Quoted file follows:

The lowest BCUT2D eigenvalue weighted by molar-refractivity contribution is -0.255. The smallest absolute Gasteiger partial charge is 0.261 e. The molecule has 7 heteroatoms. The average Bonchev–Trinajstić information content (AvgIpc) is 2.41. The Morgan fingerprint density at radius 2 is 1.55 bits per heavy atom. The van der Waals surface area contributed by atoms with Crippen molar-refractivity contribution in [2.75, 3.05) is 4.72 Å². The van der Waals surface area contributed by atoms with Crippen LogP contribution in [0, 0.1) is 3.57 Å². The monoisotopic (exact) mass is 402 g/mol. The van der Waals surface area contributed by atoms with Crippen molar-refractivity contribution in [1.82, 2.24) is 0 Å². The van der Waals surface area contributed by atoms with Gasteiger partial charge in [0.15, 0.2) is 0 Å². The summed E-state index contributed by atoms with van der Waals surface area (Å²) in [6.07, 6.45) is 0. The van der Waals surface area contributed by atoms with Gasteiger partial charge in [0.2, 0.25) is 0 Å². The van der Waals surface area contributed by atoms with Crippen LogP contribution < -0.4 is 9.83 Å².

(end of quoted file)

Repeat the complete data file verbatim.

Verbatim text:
The lowest BCUT2D eigenvalue weighted by molar-refractivity contribution is -0.255. The smallest absolute Gasteiger partial charge is 0.261 e. The molecule has 7 heteroatoms. The average Bonchev–Trinajstić information content (AvgIpc) is 2.41. The Morgan fingerprint density at radius 2 is 1.55 bits per heavy atom. The van der Waals surface area contributed by atoms with Crippen molar-refractivity contribution in [2.75, 3.05) is 4.72 Å². The van der Waals surface area contributed by atoms with Crippen LogP contribution in [0, 0.1) is 3.57 Å². The monoisotopic (exact) mass is 402 g/mol. The van der Waals surface area contributed by atoms with Crippen molar-refractivity contribution in [1.82, 2.24) is 0 Å². The van der Waals surface area contributed by atoms with Gasteiger partial charge in [0.15, 0.2) is 0 Å². The summed E-state index contributed by atoms with van der Waals surface area (Å²) in [6.07, 6.45) is 0. The van der Waals surface area contributed by atoms with Gasteiger partial charge in [0.2, 0.25) is 0 Å². The van der Waals surface area contributed by atoms with Crippen LogP contribution < -0.4 is 9.83 Å².